U.S. stock-index futures were little changed as investors weighed a rally earlier in the week and the impact of the Federal Reserve’s rate increase on global markets.
Standard & Poor’s 500 Index futures expiring in March declined less than 0.1 percent to 2,023.5 at 10:55 a.m. in London, trimming a drop of as much as 0.6 percent. The equity gauge yesterday snapped its biggest three-day rally since October as crude slid and commodities deepened a drop, prompted by a stronger dollar in the wake of the rate rise. Dow Jones Industrial Average contracts declined 36 points to 17,320.
The S&P 500’s drop yesterday erased Wednesday’s post-Fed gains and trimmed its biggest weekly advance in a month. The benchmark rebounded as much as 13 percent from an August low through November, before giving up 3.2 percent through yesterday. Stocks have fallen in December, bucking the historical seasonal trend of gains, and heading for their biggest annual drop since the 2008 financial crisis.
Investors will watch data for signs on the strength of the U.S. economy, with a report on December manufacturing and services due later today.
Hong Kong equities ended flat on Monday as another record close on Wall Street and more gains in Shanghai were offset by profit-taking.
The benchmark Hang Seng Index edged down 10.46 points to 25,404.81 on turnover of HK$ 84.94 billion (US$ 10.96 billion).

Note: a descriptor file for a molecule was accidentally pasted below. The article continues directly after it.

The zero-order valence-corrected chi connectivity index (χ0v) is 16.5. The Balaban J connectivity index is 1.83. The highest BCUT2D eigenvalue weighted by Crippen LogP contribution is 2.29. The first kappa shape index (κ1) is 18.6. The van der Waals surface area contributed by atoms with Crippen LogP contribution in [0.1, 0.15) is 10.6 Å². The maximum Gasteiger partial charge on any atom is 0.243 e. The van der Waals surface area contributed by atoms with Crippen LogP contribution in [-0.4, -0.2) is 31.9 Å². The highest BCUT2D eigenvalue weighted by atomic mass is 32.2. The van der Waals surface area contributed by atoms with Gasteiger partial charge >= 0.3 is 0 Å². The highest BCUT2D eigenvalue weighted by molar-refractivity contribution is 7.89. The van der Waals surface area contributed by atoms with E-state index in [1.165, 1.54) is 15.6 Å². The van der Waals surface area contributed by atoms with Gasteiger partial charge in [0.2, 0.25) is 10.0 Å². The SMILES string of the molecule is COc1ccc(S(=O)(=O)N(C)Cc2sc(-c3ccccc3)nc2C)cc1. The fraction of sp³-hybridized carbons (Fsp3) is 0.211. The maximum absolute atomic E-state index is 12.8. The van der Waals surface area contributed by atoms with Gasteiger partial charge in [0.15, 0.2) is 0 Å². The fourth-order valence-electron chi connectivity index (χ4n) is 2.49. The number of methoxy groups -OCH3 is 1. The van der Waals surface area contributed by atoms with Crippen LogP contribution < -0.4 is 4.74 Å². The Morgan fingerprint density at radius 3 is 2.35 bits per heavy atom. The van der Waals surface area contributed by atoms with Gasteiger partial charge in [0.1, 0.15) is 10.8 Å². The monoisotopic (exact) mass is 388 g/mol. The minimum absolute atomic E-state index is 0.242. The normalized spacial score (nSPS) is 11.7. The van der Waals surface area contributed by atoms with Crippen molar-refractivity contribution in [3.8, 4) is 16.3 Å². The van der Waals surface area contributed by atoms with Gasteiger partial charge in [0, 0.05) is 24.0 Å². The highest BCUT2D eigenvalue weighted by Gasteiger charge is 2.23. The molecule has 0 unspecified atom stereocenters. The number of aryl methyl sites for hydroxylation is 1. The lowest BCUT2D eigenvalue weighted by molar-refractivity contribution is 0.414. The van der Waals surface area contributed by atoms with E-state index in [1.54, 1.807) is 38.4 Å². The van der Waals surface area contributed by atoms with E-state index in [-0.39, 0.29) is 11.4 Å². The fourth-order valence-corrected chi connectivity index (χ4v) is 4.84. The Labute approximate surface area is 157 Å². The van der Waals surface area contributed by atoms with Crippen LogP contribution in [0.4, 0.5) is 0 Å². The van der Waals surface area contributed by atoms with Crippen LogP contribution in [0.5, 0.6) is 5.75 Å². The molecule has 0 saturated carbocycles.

Shanghai rose 0.88 percent as mainland markets continue their slow recovery after a month-long sell-off that saw a more than 30 percent plunge and trillions wiped off valuations.
Hong Kong rallied towards the end of last week, in line with Chinese shares, but investors took their cash off the table Monday despite an upbeat lead from Wall Street and an easing of the Greek debt crisis.
The benchmark Shanghai Composite Index added 34.76 points to 3,992.11 on turnover of 688.3 billion yuan ($ 112.5 billion). The index rose as much as 1.62 percent during the day, passing above the symbolic 4,000-point level before trimming gains.
The Shenzhen Composite Index, which tracks stocks on China’s second exchange, rose 1.82 percent, or 39.87 points, to 2,230.29 on turnover of 631.8 billion yuan.
The market regulator on Monday denied a media report saying that it was studying how stabilisation funds could exit the market and pledged to keep reassuring investors, while preventing systematic risks.
The state-backed China Securities Finance Corp., tasked with restoring stability to the stock market, was amassing two to three trillion yuan from financial institutions including commercial banks, reports said last week.